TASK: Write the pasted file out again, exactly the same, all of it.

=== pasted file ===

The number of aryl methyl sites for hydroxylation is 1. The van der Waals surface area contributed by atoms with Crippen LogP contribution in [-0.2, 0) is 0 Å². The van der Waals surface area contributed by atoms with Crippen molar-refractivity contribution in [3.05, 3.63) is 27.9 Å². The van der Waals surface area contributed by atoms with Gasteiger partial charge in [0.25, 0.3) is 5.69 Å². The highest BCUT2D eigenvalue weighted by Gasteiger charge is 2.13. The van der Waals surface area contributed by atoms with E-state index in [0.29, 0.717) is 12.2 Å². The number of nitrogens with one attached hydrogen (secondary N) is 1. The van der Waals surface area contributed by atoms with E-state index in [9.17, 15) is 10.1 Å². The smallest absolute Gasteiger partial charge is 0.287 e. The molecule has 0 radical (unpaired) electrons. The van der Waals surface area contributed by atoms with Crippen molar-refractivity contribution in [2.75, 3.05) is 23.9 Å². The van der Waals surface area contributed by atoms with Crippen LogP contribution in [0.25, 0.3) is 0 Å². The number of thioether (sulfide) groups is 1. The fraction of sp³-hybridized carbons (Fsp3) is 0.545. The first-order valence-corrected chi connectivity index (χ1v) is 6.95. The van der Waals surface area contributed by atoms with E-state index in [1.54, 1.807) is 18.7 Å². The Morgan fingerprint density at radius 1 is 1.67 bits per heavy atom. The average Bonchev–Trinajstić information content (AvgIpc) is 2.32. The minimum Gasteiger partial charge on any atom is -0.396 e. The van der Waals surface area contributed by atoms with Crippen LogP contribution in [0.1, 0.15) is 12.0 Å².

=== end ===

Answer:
The number of aryl methyl sites for hydroxylation is 1. The van der Waals surface area contributed by atoms with Crippen LogP contribution in [-0.2, 0) is 0 Å². The van der Waals surface area contributed by atoms with Crippen molar-refractivity contribution in [3.05, 3.63) is 27.9 Å². The van der Waals surface area contributed by atoms with Gasteiger partial charge in [0.25, 0.3) is 5.69 Å². The highest BCUT2D eigenvalue weighted by Gasteiger charge is 2.13. The van der Waals surface area contributed by atoms with E-state index in [0.29, 0.717) is 12.2 Å². The number of nitrogens with one attached hydrogen (secondary N) is 1. The van der Waals surface area contributed by atoms with E-state index in [9.17, 15) is 10.1 Å². The smallest absolute Gasteiger partial charge is 0.287 e. The molecule has 0 radical (unpaired) electrons. The van der Waals surface area contributed by atoms with Crippen molar-refractivity contribution in [2.75, 3.05) is 23.9 Å². The van der Waals surface area contributed by atoms with Crippen LogP contribution in [0.25, 0.3) is 0 Å². The number of thioether (sulfide) groups is 1. The fraction of sp³-hybridized carbons (Fsp3) is 0.545. The first-order valence-corrected chi connectivity index (χ1v) is 6.95. The van der Waals surface area contributed by atoms with E-state index in [1.54, 1.807) is 18.7 Å². The Morgan fingerprint density at radius 1 is 1.67 bits per heavy atom. The average Bonchev–Trinajstić information content (AvgIpc) is 2.32. The minimum Gasteiger partial charge on any atom is -0.396 e. The van der Waals surface area contributed by atoms with Crippen LogP contribution in [0.1, 0.15) is 12.0 Å².